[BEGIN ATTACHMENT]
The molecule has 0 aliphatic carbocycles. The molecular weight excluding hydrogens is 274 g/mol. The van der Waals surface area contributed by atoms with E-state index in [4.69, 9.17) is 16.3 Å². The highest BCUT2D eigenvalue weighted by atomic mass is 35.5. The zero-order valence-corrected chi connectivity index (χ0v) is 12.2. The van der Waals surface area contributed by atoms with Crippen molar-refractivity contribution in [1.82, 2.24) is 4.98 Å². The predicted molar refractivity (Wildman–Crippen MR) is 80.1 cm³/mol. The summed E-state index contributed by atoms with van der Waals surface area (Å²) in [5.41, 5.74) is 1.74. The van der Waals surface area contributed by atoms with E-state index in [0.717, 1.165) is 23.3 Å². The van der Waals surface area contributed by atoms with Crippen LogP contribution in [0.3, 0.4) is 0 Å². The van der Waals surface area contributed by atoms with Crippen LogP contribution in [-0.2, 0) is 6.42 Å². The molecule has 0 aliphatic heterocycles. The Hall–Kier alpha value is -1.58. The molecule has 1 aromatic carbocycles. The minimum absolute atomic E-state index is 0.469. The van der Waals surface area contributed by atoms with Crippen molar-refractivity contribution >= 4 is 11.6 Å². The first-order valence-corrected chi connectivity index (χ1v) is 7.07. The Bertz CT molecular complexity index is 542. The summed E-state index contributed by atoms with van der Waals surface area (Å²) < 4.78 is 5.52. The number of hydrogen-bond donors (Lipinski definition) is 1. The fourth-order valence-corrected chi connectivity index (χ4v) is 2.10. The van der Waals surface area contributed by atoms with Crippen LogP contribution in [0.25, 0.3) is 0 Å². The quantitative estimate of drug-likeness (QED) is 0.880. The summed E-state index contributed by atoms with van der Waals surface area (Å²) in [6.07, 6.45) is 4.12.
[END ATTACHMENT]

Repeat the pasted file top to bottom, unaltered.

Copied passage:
The molecule has 0 aliphatic carbocycles. The molecular weight excluding hydrogens is 274 g/mol. The van der Waals surface area contributed by atoms with E-state index in [4.69, 9.17) is 16.3 Å². The highest BCUT2D eigenvalue weighted by atomic mass is 35.5. The zero-order valence-corrected chi connectivity index (χ0v) is 12.2. The van der Waals surface area contributed by atoms with Crippen molar-refractivity contribution in [1.82, 2.24) is 4.98 Å². The predicted molar refractivity (Wildman–Crippen MR) is 80.1 cm³/mol. The summed E-state index contributed by atoms with van der Waals surface area (Å²) in [5.41, 5.74) is 1.74. The van der Waals surface area contributed by atoms with E-state index in [0.717, 1.165) is 23.3 Å². The van der Waals surface area contributed by atoms with Crippen LogP contribution in [0.3, 0.4) is 0 Å². The van der Waals surface area contributed by atoms with Crippen LogP contribution in [-0.2, 0) is 6.42 Å². The molecule has 0 aliphatic heterocycles. The Hall–Kier alpha value is -1.58. The molecule has 1 aromatic carbocycles. The minimum absolute atomic E-state index is 0.469. The van der Waals surface area contributed by atoms with Crippen molar-refractivity contribution >= 4 is 11.6 Å². The first-order valence-corrected chi connectivity index (χ1v) is 7.07. The Bertz CT molecular complexity index is 542. The summed E-state index contributed by atoms with van der Waals surface area (Å²) < 4.78 is 5.52. The number of hydrogen-bond donors (Lipinski definition) is 1. The fourth-order valence-corrected chi connectivity index (χ4v) is 2.10. The van der Waals surface area contributed by atoms with Crippen LogP contribution in [0.25, 0.3) is 0 Å². The quantitative estimate of drug-likeness (QED) is 0.880. The summed E-state index contributed by atoms with van der Waals surface area (Å²) in [6.07, 6.45) is 4.12.